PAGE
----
In the late 1970s into the ‘90s, the Olympic theme dominated the Lake Placid brand. And today, there is no question that the destination’s Olympic heritage differentiates the visitor experience. However, in 2008, the Longwoods study concluded that Lake Placid’s connection to the Adirondacks supersedes the correlation with the Olympic offering, and as time goes on that association further weakens. The greatest potential for gaining new awareness for Lake Placid is its connection to the Adirondacks, and the outdoor recreational opportunities that the mountains and lakes provide. These findings are consistent with the results of over 10 years of the Leisure Travel Information Study that surveys ROOST’s trackable leads database.
Based on this data, the changing trends in family travel and the rise of the largest future market – the millennials – the artwork and logotype were developed with a younger demographic in mind. In 2010, the DMO put a stake in the ground and finalized the brand.
The brand concept, “Invent Your Own Perfect Day,” is an easy one to embrace and share, and represents a promise that we can deliver.
As a reminder, here is a synopsis:
THE BRAND CONCEPT
What is Lake Placid?
Lake Placid is a feeling, not a place; An adjective, not a noun.
People don’t want to just GO to Lake Placid, they want to “BE Lake Placid.”
In interviews during the brand development process, many people referred to the “Perfect Day” they had in Lake Placid.
For some, it’s a walk around Mirror Lake in the morning on a rainy day, an afternoon spent reading on a porch followed by a Sinfonietta concert in the park. For others, the day begins with a hike, then a kayak, a visit to the top of the ski jumps, shopping on Main Street, and a dinner at the pub.
Turns out, there is no one series of experiences that results in a Perfect Day in Lake Placid; so we’re inviting everyone to Invent Your Own Perfect Day In Lake Placid!
And of course, all businesses, organizations, events and other experiences are Part of a Perfect Day in Lake Placid.
The artwork associated with the brand has a few components:
The logotype: Lake Placid OWNS this – no one else uses this font, because it was created just for Lake Placid.
The colors and images: The four colors are used consistently, and suggest the colors of international flags. Blue brings to mind images of water and clear sky. Red is warm and vibrant. Yellow implies happiness and the sun, and grey is a tone that allows contrast. These are all incorporated into the logo, or symbol.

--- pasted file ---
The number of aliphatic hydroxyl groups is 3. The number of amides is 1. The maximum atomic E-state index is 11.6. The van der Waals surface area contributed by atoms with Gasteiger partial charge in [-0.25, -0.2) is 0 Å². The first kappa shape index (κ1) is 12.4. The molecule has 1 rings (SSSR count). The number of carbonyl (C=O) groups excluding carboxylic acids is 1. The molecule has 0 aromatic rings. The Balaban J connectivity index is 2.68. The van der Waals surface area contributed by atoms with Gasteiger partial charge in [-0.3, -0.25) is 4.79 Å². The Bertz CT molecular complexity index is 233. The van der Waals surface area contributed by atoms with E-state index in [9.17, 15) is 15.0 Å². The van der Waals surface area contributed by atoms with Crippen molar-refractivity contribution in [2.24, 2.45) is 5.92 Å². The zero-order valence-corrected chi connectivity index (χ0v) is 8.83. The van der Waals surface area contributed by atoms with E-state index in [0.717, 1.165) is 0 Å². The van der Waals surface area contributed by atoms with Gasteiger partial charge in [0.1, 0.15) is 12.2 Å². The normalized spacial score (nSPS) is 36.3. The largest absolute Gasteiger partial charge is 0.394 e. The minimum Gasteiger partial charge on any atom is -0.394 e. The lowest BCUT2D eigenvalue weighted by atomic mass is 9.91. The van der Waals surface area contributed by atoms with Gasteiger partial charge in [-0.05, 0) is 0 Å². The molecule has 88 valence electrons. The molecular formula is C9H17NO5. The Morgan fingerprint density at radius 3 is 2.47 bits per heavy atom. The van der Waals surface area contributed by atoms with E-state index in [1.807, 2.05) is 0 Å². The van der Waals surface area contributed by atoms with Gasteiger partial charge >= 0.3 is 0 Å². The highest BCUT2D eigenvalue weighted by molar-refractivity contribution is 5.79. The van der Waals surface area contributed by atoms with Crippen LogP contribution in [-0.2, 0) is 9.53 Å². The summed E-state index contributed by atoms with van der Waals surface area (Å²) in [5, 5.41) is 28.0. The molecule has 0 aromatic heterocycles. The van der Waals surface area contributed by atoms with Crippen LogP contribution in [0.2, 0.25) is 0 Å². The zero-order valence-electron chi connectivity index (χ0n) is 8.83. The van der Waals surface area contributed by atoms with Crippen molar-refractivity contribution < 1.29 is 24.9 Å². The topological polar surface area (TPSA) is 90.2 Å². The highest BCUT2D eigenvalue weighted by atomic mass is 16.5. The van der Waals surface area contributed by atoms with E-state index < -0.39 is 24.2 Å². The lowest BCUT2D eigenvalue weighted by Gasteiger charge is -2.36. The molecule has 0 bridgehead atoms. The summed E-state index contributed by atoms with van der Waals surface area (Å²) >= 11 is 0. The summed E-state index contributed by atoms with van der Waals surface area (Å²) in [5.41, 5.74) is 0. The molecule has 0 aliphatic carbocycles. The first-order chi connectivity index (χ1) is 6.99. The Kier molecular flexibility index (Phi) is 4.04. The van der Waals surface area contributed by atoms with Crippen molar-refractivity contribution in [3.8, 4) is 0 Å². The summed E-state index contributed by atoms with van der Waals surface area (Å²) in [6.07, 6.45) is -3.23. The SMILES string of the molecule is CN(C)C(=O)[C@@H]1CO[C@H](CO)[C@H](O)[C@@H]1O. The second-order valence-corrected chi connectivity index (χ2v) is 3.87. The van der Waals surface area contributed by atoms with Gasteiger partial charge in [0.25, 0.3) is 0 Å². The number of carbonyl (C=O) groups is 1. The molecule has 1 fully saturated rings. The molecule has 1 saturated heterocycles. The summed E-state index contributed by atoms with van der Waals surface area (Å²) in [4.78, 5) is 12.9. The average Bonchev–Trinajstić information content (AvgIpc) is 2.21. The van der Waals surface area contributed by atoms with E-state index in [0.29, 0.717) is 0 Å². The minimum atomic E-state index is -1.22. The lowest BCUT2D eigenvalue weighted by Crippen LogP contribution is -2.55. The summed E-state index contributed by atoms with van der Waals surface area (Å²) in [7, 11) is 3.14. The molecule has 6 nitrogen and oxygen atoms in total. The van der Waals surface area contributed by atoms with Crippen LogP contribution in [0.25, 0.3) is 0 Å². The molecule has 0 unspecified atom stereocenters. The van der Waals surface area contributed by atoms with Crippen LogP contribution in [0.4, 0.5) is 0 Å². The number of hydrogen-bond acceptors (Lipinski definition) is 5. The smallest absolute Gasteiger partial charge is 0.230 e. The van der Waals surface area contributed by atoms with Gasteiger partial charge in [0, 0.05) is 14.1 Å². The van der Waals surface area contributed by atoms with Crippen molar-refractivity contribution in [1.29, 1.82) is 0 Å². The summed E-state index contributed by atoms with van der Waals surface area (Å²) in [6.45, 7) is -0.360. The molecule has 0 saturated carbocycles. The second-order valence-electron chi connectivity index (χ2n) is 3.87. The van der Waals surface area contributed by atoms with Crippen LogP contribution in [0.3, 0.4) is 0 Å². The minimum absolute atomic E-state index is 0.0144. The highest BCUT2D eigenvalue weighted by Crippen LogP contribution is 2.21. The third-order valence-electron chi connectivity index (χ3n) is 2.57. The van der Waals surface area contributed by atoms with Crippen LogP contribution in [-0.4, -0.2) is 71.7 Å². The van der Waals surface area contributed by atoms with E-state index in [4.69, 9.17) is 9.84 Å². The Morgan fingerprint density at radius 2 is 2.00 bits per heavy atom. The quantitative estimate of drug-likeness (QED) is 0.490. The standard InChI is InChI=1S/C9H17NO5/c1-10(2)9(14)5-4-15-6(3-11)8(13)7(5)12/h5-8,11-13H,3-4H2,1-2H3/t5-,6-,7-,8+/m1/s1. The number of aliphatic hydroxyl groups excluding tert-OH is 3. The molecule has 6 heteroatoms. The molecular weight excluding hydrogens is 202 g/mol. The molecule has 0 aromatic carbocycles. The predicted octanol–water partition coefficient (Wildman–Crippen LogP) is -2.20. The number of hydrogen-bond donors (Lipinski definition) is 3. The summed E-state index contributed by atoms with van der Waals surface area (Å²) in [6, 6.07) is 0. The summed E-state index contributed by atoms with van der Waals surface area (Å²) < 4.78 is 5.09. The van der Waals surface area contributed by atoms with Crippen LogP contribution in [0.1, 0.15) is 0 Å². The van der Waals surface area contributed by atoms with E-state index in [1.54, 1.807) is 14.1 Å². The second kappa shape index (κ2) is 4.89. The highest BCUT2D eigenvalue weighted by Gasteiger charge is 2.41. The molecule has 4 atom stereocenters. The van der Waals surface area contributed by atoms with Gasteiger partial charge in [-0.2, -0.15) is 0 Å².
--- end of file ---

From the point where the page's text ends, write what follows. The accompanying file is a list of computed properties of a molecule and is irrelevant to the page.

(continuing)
We’re excited about the ongoing implementation of the Lake Placid brand. It has been incorporated across the spectrum of marketing outlets – both electronic and print media. It will continue to create a unique image in the minds of our customers and differentiate our destination from other competitive mountain resorts like Stowe and Tremblant.
The brand has been incorporated into all of our destination marketing materials on all platforms. LakePlacid.com reflects the colors, logotype and themes associated with the brand. Street banners at the village entrances and in some empty storefronts showcase various images of individuals “Being Lake Placid,” whether they are images of people ice climbing, playing lacrosse, or mountain biking, or hometown Olympian Andrew Weibrecht clearing a gate.
It’s great to see that so many local businesses have incorporated the concept into their marketing materials, too. Some of you are selling “Part of a Perfect Day” product in your stores, sending the brand home with our visitors who will then promote the invention message to their friends. All of this strengthens and reinforces the message in the marketplace.
Remember: Like the experience that I had in Nashville, from the images visitors see when they arrive in town, to the cashier at the gas station to the hotel front desk clerk to any of us walking down the street, we are all part of that visitor’s Perfect Day.
Businesses and organizations in Lake Placid are invited to contact me with any questions, and if you haven’t obtained one yet, there are brand toolkits available at our office in the Lake Placid Visitors Center on the first floor of the Conference Center at Lake Placid, and downloadable online at roostadk.com.
LAKE PLACID BRAND TOOL KIT FILES:
Have a Perfect Day!
Kim Rielly is the director of communications for the Regional Office of Sustainable Tourism. She can be reached at firstname.lastname@example.org.